Gamine gripped the wheel tightly. "Damn it."
"He's left but one. Only one of my sweet loves in the deep, sweet green." He made another fist, beat it repeatedly against the dashboard of their town car.
"We do know where he's parked, love." Her hand slid to cover his, but he jerked it away.
"At the entrance, love, he's parked at the god-damned entrance to the entire preserve." He rolled down the window and spat a great twist of mucous to the ground. "The one place we know there will be cameras."
She paused. "If I do well...my love...if I show the Straw Man the error of his ways...what would come in the night?"
He considered her. "Kill him, my love, and what your heart most desires will be ever yours."
A shiver ran down her back. He was mad for her, she was mad for him. "I cannot swear to it, love. I must be ever honest." Her hand shifted now to the purse. "He is quick. And there are many trails."
"If you fail, we are where we are. Make the effort, my love. Be quick and careful and should you succeed..."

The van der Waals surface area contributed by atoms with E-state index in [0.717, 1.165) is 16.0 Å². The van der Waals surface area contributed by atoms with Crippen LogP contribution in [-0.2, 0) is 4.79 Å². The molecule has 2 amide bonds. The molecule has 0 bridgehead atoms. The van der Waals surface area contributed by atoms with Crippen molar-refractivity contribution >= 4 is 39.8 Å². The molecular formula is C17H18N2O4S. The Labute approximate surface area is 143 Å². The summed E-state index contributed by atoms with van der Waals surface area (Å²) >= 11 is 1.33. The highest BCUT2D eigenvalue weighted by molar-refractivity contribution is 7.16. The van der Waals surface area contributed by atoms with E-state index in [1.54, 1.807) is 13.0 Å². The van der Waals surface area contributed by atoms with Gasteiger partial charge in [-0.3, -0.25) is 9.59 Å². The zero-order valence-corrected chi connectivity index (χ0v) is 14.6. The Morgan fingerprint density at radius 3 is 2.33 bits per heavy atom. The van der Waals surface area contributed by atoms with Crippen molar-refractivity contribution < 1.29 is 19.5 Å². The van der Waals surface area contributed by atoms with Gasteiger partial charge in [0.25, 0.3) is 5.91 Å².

"Meet me at the entrance." She swung the town car into a parking space and turned, first kissing his broad unshaven cheek, then taking its excess flesh between her teeth. "If he leaves before me, I will come by the path. If you hear sirens, leave immediately and I will make my own way home. We have no silencer."
He lurched out of the car and stepped into the driver's seat, snatching roughly at Gamine's shoulder. "If he sees you..."
"He'll sooner see a demon." Her eyes fluttered from the hunting ground of the woods to the Hanged Man's eyes, darting back and forth before she leaned in and melted against his corpulent chest for a kiss. One hand slipped into her purse, felt the cold steel as she felt the moist warmth of his tongue entwined with her own, and sent her from her flesh for one rocketing moment.
Tearing away, she flung herself down the path. Anything her heart desired for the death of one straw man.
Not even love would hold her back.
Alex lost himself in the sense of his surroundings.
The bloods drumming against his ears melted into the cries of the birds, the far call of geese returning and close song of finches seeking seeds among the underbrush. The sound of his feet slapping against the earth provided the steady counterpoint to those calls, bringing him closer to the world, closer to his flesh, closer to the edge of his world.
This was what he sought. The runner's high, the lifter's ecstasy. He sought the sense of pushing his body to its limits, sculpting it to perfection, in order to bring him entirely beyond its limitations.